Email marketing a very effective channel. With a lot of competition.
Most people consider the email inbox as their personal space. They get annoyed easily when it is being bombarded with marketing emails (especially when it sounds like a bot).
Making your emails stand out is not an easy task anymore. You need to dedicate time and effort to understand the psychology of recipients. This will help you connect with the recipients on an emotional level.
Here are a few psychological hacks to influence your consumers’ decision and tilt it in your favor:
1. Pay close attention to the colors you use
You need to be careful about the email layout and the font colour. Each colour has different psychological properties – it represents something or it evokes a particular feeling, etc.
- Make sure the colour of the email layout and the font fit with your email’s purpose. For example, if you are providing a discount offer, having a lot of green or gold makes sense, as it represents money and growth.
- Make sure the colours are consistent with your brand’s identity. This fosters top of mind recall. It also shows that you brand is trustworthy.
- Characteristics of your target audience – take into account your variables like gender, age group, location, etc of your target audience. Make sure the colour combination used fits with the values they believe in.
- The colour of your CTA button should be something that contrasts or stands out against the background colour. Additionally, the text in the CTA button should be in alignment with colour of the CTA box.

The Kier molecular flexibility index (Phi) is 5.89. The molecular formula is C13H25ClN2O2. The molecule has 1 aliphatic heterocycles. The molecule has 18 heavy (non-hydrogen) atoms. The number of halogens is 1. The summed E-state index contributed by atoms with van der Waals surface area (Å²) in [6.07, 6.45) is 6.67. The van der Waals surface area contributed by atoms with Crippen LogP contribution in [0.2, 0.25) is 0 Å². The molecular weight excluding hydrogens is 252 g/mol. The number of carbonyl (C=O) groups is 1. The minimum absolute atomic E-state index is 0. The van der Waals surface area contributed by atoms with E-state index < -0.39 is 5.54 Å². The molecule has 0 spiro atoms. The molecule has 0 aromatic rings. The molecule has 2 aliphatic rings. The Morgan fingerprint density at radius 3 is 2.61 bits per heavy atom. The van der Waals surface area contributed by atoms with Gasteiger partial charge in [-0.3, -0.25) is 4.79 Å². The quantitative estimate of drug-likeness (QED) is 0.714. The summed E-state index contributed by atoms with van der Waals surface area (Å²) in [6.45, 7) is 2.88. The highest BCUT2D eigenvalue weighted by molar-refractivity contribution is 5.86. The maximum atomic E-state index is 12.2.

2. Make them feel special and exclusive
Everyone wants to feel special. People want to possess things that make them part of a select few.
- Invite them to join/apply for exclusive membership. Make sure to mention the special benefits they will receive and how their treatment will differ from other regular customers.
- Provide special offers to customers who have completed a milestone – usage limit or for being a loyal customer, etc. You could also provide personalized offers to customers on their birthdays or any other important days.
3. Arouse curiosity
Curiosity occurs when there is a gap between what we know and what we want to know. This gap is what makes us eager to learn.
Marketers can apply this concept to email marketing by writing a subject line and a preview text that teases them to open the email or an email body that makes them curious enough to go ahead click on the CTA.
- You can use questions as headlines or indirect headlines to arouse curiosity.
- Readers should have some idea about what you are talking about. Otherwise, they may not open your email or click the CTA.
- Give a tiny glimpse of what the reader can expect and ask them to signup or subscribe to see the full content.
- Mention what readers will learn or how will they benefit from the content on the landing page.
4. The first and the latest element should have a lasting effect
When people are presented with a list of items, they are most likely to recall the first few (primacy effect) or the last few (recency effect) items.